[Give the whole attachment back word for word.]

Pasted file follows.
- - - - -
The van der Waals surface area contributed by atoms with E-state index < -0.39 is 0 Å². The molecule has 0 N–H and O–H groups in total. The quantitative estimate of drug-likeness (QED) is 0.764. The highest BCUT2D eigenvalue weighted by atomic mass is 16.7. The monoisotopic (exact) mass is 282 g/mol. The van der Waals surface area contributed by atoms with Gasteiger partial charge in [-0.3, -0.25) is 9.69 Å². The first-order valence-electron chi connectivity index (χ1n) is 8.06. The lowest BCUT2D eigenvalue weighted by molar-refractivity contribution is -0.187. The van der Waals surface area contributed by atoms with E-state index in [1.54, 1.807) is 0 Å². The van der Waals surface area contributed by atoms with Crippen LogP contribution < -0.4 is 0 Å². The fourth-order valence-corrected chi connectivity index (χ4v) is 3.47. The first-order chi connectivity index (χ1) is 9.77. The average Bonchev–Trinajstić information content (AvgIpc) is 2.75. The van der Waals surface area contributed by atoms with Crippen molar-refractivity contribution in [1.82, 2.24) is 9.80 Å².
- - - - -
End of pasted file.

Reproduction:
The van der Waals surface area contributed by atoms with E-state index < -0.39 is 0 Å². The molecule has 0 N–H and O–H groups in total. The quantitative estimate of drug-likeness (QED) is 0.764. The highest BCUT2D eigenvalue weighted by atomic mass is 16.7. The monoisotopic (exact) mass is 282 g/mol. The van der Waals surface area contributed by atoms with Gasteiger partial charge in [-0.3, -0.25) is 9.69 Å². The first-order valence-electron chi connectivity index (χ1n) is 8.06. The lowest BCUT2D eigenvalue weighted by molar-refractivity contribution is -0.187. The van der Waals surface area contributed by atoms with E-state index in [1.54, 1.807) is 0 Å². The van der Waals surface area contributed by atoms with Crippen LogP contribution < -0.4 is 0 Å². The fourth-order valence-corrected chi connectivity index (χ4v) is 3.47. The first-order chi connectivity index (χ1) is 9.77. The average Bonchev–Trinajstić information content (AvgIpc) is 2.75. The van der Waals surface area contributed by atoms with Crippen molar-refractivity contribution in [1.82, 2.24) is 9.80 Å².